For Minnie, staying in Orlando is associated with a net present value of $500,000, while moving to

Atlanta would yield a net present value of $510,000 –$25,000 = $485,000. So Minnie would choose to

remain in Orlando. Thus, Minnie is not a tied-stayer.

9-4. Suppose a worker’s skill is captured by his efficiency units of labor. The distribution of

efficiency units in the population is such that worker 1 has 1 efficiency unit, worker 2 has 2

efficiency units, and so on. There are 100 workers in the population. In deciding whether to migrate

to the United States, these workers compare their weekly earnings at home (w0) with their potential

earnings in the United States (w1). The wage-skills relationship in each of the two countries is given

by:

w0 = 700 + 0.5s,

and

w1 = 670 + s,

where s is the number of efficiency units the worker possesses.

(a) Assume there are no migration costs. What is the average number of efficiency units among

immigrants? Is the immigrant flow positively or negatively selected?

The earnings-skills relationship in each country is illustrated in the figure below. The US line is steeper

because the payoff to a unit of skills is higher in the United States. All workers who have at least 60

efficiency units will migrate to the United States. Therefore, there is positive selection and the average

number of efficiency units in the immigrant flow is approximately 80 (the exact answer depends on

whether the person with 60 efficiency units, who is indifferent between moving or not, moves to the

United States).

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(b) Suppose it costs $10 to migrate to the United States. What is the average number of efficiency

units among immigrants? Is the immigrant flow positively or negatively selected?

If everyone incurs a cost of $10 to migrate to the United States, the U.S. wage-skill line drops by $10, and

only those persons with more than 80 efficiency units will find it worthwhile to migrate. The immigrant

flow is still positively selected and has, on average, 90 efficiency units.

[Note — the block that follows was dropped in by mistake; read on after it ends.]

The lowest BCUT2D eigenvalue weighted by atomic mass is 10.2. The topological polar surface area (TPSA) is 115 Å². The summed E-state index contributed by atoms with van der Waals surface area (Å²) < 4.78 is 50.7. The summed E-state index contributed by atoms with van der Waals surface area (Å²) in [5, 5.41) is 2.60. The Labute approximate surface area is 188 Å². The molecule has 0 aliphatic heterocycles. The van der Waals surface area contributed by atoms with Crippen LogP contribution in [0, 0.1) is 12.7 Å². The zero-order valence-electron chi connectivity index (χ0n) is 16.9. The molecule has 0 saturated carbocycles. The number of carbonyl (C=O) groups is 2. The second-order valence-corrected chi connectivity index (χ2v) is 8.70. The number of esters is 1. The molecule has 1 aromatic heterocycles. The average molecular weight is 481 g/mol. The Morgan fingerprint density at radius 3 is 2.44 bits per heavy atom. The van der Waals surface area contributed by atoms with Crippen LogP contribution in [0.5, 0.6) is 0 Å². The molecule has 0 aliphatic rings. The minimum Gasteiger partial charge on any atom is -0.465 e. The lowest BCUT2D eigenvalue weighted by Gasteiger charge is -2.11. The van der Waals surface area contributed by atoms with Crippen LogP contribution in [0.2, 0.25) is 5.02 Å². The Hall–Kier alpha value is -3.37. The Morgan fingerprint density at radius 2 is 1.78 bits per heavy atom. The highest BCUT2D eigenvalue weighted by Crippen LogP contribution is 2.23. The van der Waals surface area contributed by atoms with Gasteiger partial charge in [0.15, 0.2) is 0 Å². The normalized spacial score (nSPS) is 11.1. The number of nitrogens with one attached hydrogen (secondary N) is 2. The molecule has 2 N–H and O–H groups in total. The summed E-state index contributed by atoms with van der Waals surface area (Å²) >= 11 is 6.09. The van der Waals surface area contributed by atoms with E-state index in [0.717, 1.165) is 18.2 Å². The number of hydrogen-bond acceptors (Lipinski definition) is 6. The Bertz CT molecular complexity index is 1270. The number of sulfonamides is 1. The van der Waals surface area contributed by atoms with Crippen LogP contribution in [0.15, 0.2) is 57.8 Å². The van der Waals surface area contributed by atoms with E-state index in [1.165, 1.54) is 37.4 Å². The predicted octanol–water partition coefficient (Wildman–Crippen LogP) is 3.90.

(c) What would happen to the selection that takes place if migration costs are not constant in the

population, but are much higher for more skilled workers?

If migration costs are much higher for skilled workers, it is possible that no skilled workers will find it

worthwhile to migrate. We already know that even in the absence of migration costs no worker with

fewer than 60 efficiency units finds it worthwhile to migrate. If highly skilled workers find it very costly

to migrate it might be the case that there is no migration to the United States.

Income

700

670

60 Efficiency Units

Source

Country

US

Income

Efficiency Units

700

660

80

Source

Country

US

## Document Summary

Suppose a worker with an annual discount rate of 10 percent currently resides in pennsylvania and is deciding whether to remain there or to move to illinois. There are three work periods left in the life cycle. If the worker remains in pennsylvania, he will earn ,000 per year in each of the three periods. If the worker moves to illinois, he will earn ,000 in each of the three periods. The worker must compare the present value of staying in pennsylvania to the present value of moving to. A worker will move if the present value of earnings in illinois minus the costs of moving there exceed the present value of earnings in pennsylvania: The worker will move, therefore, if where c denotes migration costs. Nick"s present value of lifetime earnings in his current employment is ,000, and jane"s present value is ,000.